After the first USFL season, Trump purchased the New Jersey Generals from an Oklahoma oilman. And with that, Bassett's plan unraveled. Trump proclaimed that spring football was stupid. Bassett cautioned that competing against the NFL in the same season would kill the fledgling league, but Trump dismissed Bassett's warning. "If God wanted football in the spring," he said, "he wouldn't have created baseball."

Rather than holding down costs, Trump began spending wildly for star players, offering so much money that he set off a salary spiral in the NFL and the USFL, one that eventually drove up the price of tickets to cover the massive expense. Trump also decided to add cheerleaders, holding tryouts in the basement of Trump Tower and selecting a number of underage girls for the job.

In 1986, Bassett was dying of brain cancer and struggled to control the brash new owner. Through browbeating, cajoling and intimidation, Trump persuaded the other teams to abandon the spring league concept and play in the fall. He and his supporters sent lawyers into court, arguing that the NFL operated an illegal monopoly. A jury eventually agreed but awarded the USFL just $1 in damages—an amount that, under antitrust rules, had to be trebled to $3.

The USFL appealed and, as part of its legal strategy, did not start playing again that spring. When the Supreme Court let the judgment stand, the USFL collapsed. Hundreds of people—players, announcers, executives, cheerleaders and others—lost their jobs.

Trump shakes hands with Herschel Walker in New York after making an agreement on a 4-year contract with the New Jersey Generals USFL football team, on March 8, 1984. Trump pushed for the league to compete with the NFL, a move that led to the demise of the league and thousands of people being put out of work. Dave Pickoff/AP

Ugly, Incomprehensible Fights

"I love to have enemies," Trump once said. "I fight my enemies. I like beating my enemies to the ground."

He uttered these words in 1989, about the same time he was in a series of pointless battles: with other billionaires, with midlevel executives, with nobodies whose lives he destroyed just because he could.

The ugliest—and most incomprehensible—fight involved a New York billionaire named Leonard Stern, who had turned a pet supply company into a real estate and media empire. The two men had been friendly enough until the spring of 1988, when one of Stern's magazines, 7 Days, published a fairly innocuous article about Trump Tower, which contained a comment that resale prices on apartments were not as strong as their marketing suggested. This was hardly a surprise, as former Trump Tower residents had already publicly stated they had lost money on their resales.

Although the comment was true, it infuriated Trump, who wrote to Stern, saying, "I just read a highly inaccurate and biased story in 7 Days by an obvious Trump hater—it is a disgrace." Trump soon followed up with a note to David Schneiderman, president of Stern Publishing, which owned 7 Days, announcing a mass-plaintiff lawsuit brought by virtually everyone living in every Trump property, all of whom (he claimed) were outraged by the little-noticed comment in a little-read publication. While he was not keen on bringing litigation, Trump wrote, he could not hold back the hordes of apartment owners eager to sue and so decided to join them.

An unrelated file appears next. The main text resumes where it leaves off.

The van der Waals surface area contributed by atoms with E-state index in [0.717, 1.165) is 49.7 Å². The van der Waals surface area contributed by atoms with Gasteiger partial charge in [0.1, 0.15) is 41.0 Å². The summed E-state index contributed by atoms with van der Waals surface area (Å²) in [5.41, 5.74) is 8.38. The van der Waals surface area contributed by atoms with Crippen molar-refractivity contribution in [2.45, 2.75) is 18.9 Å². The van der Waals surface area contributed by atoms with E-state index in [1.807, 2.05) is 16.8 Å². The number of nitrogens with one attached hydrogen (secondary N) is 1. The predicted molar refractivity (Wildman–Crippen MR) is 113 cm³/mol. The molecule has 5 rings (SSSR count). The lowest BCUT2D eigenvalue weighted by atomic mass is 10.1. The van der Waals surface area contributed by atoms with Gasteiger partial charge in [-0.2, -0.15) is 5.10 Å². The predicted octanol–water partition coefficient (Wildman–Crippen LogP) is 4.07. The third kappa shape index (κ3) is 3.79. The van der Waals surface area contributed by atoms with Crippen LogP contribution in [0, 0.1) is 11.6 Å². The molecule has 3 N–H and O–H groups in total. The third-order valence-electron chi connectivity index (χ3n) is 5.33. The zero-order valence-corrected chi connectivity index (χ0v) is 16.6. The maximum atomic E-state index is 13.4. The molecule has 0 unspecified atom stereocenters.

Trump dropped the threat when he read a subsequent 7 Days article that included a compliment for his then-wife, Ivana, and the role she had played in redecorating his Plaza Hotel. He never explained why the infuriated (and unnamed) Trump apartment owners no longer cared about the damage supposedly done by the first piece.

But he remained paranoid about a documentary on Trump financed by Stern and suddenly dragged his fellow billionaire's wife into the crossfire. Someone planted gossip in the New York Daily News that Allison Stern was incessantly calling Trump's office, pleading for a date. Trump then confirmed the article, saying, "We spoke. I wasn't interested." The Sterns considered suing but decided it wasn't worth the effort. Allison Stern publicly dismissed Trump's story as "absurd" and "the product of a juvenile mind."

Stern was not the last billionaire Trump tried to hurt. After Trump opened casinos in Atlantic City, he developed an intense hatred of Steve Wynn, a far more successful gambling industry executive. Trump decided to persuade Dennis Gomes, the president of Wynn's Golden Nugget hotel and casino in Las Vegas, to break his contract and come work for the Trump Taj Mahal. Wynn sued Trump in a Nevada state court, which found that the current GOP nominee had been driven to poach Gomes out of "personal animosity" for Wynn.

The super-wealthy, like Stern and Wynn, often walked away from Trump's rages relatively unharmed. But those of lesser means were sometimes crushed for simply doing their jobs.

In 1990, Marvin Roffman was a little-known analyst working at second-tier investment company called Janney Montgomery Scott. He specialized in appraising the financial prospects of the Atlantic City gaming industry. That spring, Trump's biggest and by far most expensive casino, the Trump Taj Mahal, was set to open, and The Wall Street Journal examined its prospects. It called Roffman, who said the Taj would benefit from the publicity surrounding its opening but predicted it would struggle afterward. "Once the cold winds blow from October to February, it won't make it," Roffman told the paper. "The market just isn't there."